CatalanEdit

EtymologyEdit

Unknown. From Vulgar Latin *brasa, perhaps from a pre-latin substrate or from Proto-West Germanic *brasa, from a Proto-Germanic root related to *brewwaną (to boil, seethe, brew).[1] However, compare Proto-Indo-European *bʰres- (to crack, break, burst).

PronunciationEdit

NounEdit

brasa f (plural brases)

  1. coal, ember

Related termsEdit

Further readingEdit

ReferencesEdit

  1. ^ Roberts, Edward A. (2014) A Comprehensive Etymological Dictionary of the Spanish Language with Families of Words based on Indo-European Roots, Xlibris Corporation, →ISBN

CebuanoEdit

PronunciationEdit

  • Hyphenation: bra‧sa

NounEdit

brasa

  1. (historical) a Flemish ell

FrenchEdit

PronunciationEdit

VerbEdit

brasa

  1. third-person singular past historic of braser

AnagramsEdit


GalicianEdit

EtymologyEdit

14th century. From Vulgar Latin *brasa, of uncertain origin, perhaps Germanic,[1] from Gothic *𐌱𐍂𐌰𐍃𐌰 (*brasa, glowing coal), from Proto-Germanic *brasō (gleed, crackling coal), from Proto-Indo-European *bʰrewh₁- (to seethe, boil, brew), or from *bʰres- (to crack, break, burst).[2]

Compare French braise (ember), Swedish brasa (small fire), Icelandic brasa (to harden by fire).

PronunciationEdit

NounEdit

brasa f (plural brasas)

  1. (singular or plural) ember, live coal; embers
    • 1370, Ramón Lorenzo (ed.), Crónica troiana, A Coruña: Fundación Barrié, page 662:
      Et a(a)s casas p(r)intadas et nobles todas forõ tornadas en brasas
      And all the noble houses were turned into embers
    sacar a brasa coa man allea (idiom)to take away the embers with the hand of other
    Synonyms: ascua, remol, rescaldo

Derived termsEdit

ReferencesEdit

  • brasa” in Dicionario de Dicionarios do galego medieval, SLI - ILGA 2006–2012.
  • brasa” in Xavier Varela Barreiro & Xavier Gómez Guinovart: Corpus Xelmírez - Corpus lingüístico da Galicia medieval. SLI / Grupo TALG / ILG, 2006–2016.
  • brasa” in Dicionario de Dicionarios da lingua galega, SLI - ILGA 2006–2013.
  • brasa” in Tesouro informatizado da lingua galega. Santiago: ILG.
  • brasa” in Álvarez, Rosario (coord.): Tesouro do léxico patrimonial galego e portugués, Santiago de Compostela: Instituto da Lingua Galega.
  1. ^ Coromines, Joan; Pascual, José A. (1983–1991), “brasa”, in Diccionario crítico etimológico castellano e hispánico (in Spanish), Madrid: Gredos, →ISBN
  2. ^ Roberts, Edward A. (2014) A Comprehensive Etymological Dictionary of the Spanish Language with Families of Words based on Indo-European Roots, Xlibris Corporation, →ISBN

ItalianEdit

VerbEdit

brasa

  1. inflection of brasare:
    1. third-person singular present
    2. second-person singular imperative

AnagramsEdit


Old SpanishEdit

EtymologyEdit

From Old French brese (glowing charcoal), of Germanic origin, from Proto-West Germanic *brasa, from a Proto-Germanic root related to *brewwaną (to boil, seethe, brew).[1] However, compare Proto-Indo-European *bʰres- (to crack, break, burst).

PronunciationEdit

NounEdit

brasa f (plural brasas)

  1. ember, live coal
    • c1200: Almeric, Fazienda de Ultramar, f. 56r. col. 1.
      Euelo ami uno de los ſeraphin en ſue mano braſa q́ con las tenazas ṕſo del altar etannio ſobre mi boca
      Then one of the seraphim flew to me; in his hand a live coal he had taken from the altar with tongs, and he touched it on my mouth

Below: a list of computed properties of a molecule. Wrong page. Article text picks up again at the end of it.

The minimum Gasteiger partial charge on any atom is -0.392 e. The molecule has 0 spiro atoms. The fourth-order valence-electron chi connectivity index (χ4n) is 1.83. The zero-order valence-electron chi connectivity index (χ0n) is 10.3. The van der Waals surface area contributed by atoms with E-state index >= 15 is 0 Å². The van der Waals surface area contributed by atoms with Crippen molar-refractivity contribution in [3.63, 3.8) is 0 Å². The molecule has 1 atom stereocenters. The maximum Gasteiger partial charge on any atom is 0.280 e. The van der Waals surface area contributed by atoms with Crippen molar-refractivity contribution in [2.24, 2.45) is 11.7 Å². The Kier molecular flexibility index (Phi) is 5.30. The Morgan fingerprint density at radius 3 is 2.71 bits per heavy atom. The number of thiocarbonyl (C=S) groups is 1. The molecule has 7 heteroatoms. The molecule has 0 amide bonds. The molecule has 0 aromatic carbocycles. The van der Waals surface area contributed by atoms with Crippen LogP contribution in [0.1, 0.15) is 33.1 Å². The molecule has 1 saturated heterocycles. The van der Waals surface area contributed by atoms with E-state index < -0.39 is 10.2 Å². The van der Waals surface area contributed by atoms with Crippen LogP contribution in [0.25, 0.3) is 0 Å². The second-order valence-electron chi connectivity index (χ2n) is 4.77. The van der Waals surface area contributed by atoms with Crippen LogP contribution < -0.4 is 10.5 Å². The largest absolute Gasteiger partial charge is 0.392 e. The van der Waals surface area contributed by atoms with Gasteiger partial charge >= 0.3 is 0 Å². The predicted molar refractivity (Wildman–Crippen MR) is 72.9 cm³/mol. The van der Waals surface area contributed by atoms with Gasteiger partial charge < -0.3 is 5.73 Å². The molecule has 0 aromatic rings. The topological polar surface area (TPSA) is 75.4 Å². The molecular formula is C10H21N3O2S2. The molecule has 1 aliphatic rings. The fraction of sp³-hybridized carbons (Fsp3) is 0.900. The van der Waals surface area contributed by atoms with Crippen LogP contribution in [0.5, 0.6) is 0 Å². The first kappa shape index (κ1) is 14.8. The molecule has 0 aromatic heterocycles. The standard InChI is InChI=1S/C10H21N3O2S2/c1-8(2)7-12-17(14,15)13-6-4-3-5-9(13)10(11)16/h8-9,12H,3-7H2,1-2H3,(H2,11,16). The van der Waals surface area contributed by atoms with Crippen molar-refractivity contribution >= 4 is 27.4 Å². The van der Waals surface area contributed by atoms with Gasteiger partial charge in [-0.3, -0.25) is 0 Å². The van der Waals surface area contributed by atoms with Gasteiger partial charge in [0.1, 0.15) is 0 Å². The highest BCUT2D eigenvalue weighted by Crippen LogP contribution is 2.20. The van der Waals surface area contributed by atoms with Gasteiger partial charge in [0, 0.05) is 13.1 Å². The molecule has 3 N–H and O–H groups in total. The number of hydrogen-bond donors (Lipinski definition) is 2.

• Idem, f. 63v. col. 1.
      en ſemblança delas beſtias ſuujſta cuemo braſas de fuego encendidas e ſemblanca de lampades
      the appearance of the creatures was like burning coals of fire or like torches

DescendantsEdit

  • Spanish: brasa

ReferencesEdit

  1. ^ Roberts, Edward A. (2014) A Comprehensive Etymological Dictionary of the Spanish Language with Families of Words based on Indo-European Roots, Xlibris Corporation, →ISBN

PapiamentuEdit

EtymologyEdit

From Portuguese braço and Spanish brazo and Kabuverdianu brasu.

NounEdit

brasa

  1. arm (limb)

VerbEdit

brasa

  1. to embrace
  2. to hug

PortugueseEdit

EtymologyEdit

From Old French brese (glowing charcoal), of Germanic origin, from Proto-West Germanic *brasa, from a Proto-Germanic root related to *brewwaną (to boil, seethe, brew).[1] However, compare Proto-Indo-European *bʰres- (to crack, break, burst).

PronunciationEdit

  • IPA(key): /ˈbɾa.zɐ/, [ˈbɾa.zɐ]

  • Hyphenation: bra‧sa
  • Rhymes: -azɐ

NounEdit

brasa f (plural brasas)

  1. ember (a glowing piece of coal or wood)
  2. (by extension) heat, hotness
  3. (by extension, colloquial) hottie (attractive person)

Derived termsEdit

ReferencesEdit

  1. ^ Roberts, Edward A. (2014) A Comprehensive Etymological Dictionary of the Spanish Language with Families of Words based on Indo-European Roots, Xlibris Corporation, →ISBN

SpanishEdit

EtymologyEdit

From Old Spanish brasa, of unknown origin, but probably connected to French braise, of Germanic origin.

PronunciationEdit

NounEdit

brasa f (plural brasas)

  1. hot coal, ember
    Synonym: rescoldo

Derived termsEdit

Further readingEdit


Sranan TongoEdit

EtymologyEdit

From Portuguese abraçar.

NounEdit

brasa

  1. embrace, hug, cuddle

VerbEdit

brasa

  1. to embrace, to hug, to cuddle

SwedishEdit

EtymologyEdit

Ultimately from Proto-Germanic *brasō (gleed, crackling coal), from Proto-Indo-European *bʰrewh₁- (to seethe, boil, brew), or from *bʰres- (to crack, break, burst).[1]

NounEdit

brasa c

  1. a small, controlled fire used for warmth

DeclensionEdit

Declension of brasa 
Singular Plural
Indefinite Definite Indefinite Definite
Nominative brasa brasan brasor brasorna
Genitive brasas brasans brasors brasornas

Derived termsEdit

See alsoEdit

ReferencesEdit

  1. ^ Roberts, Edward A. (2014) A Comprehensive Etymological Dictionary of the Spanish Language with Families of Words based on Indo-European Roots, Xlibris Corporation, →ISBN

AnagramsEdit